Pamela Henderson, senior lecturer in law at Nottingham Law School, led the review of CPD for the SRA which was fed into the Legal Education and Training Review. She says the new regime will remove the current barriers of costs, time, relevance and location because practitioners will only have to undertake as much CPD as is necessary for them each year and they will be able to do it in whatever way works for them. But it will need a ‘robust’ cycle of planning, implementation, evaluation and review for it to work as desired.
What is not yet clear is how the SRA will police the new system. Brannan says the SRA will not be prescribing how people record their training as per option 2.
‘It was seen as too inflexible and just replaced a box-ticking exercise with a form-filling exercise,’ she says. ‘It is the worst of all worlds in the sense you still have to prove competence without the clear input rule of 16 hours.’
However, she says that, as a matter of common sense, practitioners will want to keep a record of their learning, while firms will need to have systems in place to show compliance. ‘If someone is involved in disciplinary proceedings, the question will be whether the standard of their work was competent, and it will be an aggravating feature if they are unable to demonstrate that they have taken training seriously and complied with Handbook requirements.’
However, Sophia Dirir, chair of the Junior Lawyers Division, says that, without rigorous enforcement, the SRA will only know that a firm or individual has not carried out adequate training after something has gone wrong.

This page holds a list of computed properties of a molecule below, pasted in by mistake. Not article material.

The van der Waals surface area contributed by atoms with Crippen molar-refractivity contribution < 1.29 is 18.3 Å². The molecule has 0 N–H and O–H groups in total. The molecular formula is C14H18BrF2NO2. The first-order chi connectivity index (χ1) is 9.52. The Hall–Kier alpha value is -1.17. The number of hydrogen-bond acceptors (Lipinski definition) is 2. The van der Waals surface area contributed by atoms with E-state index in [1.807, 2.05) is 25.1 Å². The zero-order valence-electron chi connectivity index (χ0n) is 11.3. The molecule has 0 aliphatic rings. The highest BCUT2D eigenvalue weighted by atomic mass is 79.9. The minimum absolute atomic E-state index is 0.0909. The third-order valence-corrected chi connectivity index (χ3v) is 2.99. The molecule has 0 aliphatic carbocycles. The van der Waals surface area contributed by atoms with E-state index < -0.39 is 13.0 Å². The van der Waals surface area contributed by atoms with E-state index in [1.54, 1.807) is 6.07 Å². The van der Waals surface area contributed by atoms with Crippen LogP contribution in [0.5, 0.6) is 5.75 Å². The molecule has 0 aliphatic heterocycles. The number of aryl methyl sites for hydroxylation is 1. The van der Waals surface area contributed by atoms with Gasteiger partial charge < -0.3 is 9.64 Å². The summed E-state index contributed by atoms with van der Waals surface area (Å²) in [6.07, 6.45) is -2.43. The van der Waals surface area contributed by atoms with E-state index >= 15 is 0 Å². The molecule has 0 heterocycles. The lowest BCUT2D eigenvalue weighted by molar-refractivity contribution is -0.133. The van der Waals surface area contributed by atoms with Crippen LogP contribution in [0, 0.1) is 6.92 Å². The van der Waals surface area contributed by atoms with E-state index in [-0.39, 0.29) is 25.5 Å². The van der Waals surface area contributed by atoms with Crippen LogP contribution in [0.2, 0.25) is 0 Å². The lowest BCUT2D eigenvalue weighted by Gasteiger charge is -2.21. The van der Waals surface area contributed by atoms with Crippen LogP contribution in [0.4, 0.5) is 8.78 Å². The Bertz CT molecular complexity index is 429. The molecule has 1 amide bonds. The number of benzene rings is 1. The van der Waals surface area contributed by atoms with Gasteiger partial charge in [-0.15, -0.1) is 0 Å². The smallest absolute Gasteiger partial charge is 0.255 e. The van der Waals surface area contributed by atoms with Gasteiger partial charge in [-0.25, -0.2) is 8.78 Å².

‘CPD training should also have to be signed off so the SRA knows who has done what and how relevant it is,’ she says. ‘One way would be to declare four hours every quarter, which would spread the CPD across the year.’
For Underwood, signing the annual declaration will be an effective stick for individuals, but she also warns the threat of audit and supervision by the SRA is less direct and may be ineffective.
However, Brannan says enforcement has to be proportionate to the risk. ‘If we identify problems in a firm or practice area we will look at training and see if we need to issue guidance,’ she says, though she accepts there may be cases involving vulnerable consumers ‘where we have to take a more robust line’.
She says the SRA considered making compliance a requirement on COLPs but recognised different firms have their training set up differently, so it will be up to firms to decide who is responsible for ensuring compliance.
‘I am not sure how effectively the old system was policed,’ says Geoff Owen, learning and development consultant with the Parabis Group. ‘There will need to be a system for checking compliance but, with self-certification, the key will be making the training as attractive and practical as possible so people want to do it.’
Adrian Dion, managing director of the SOLICITORS group, which has over 1,250 member firms (largely private practice law firms) and trains over 20,000 lawyers annually, believes most solicitors will continue to record their CPD.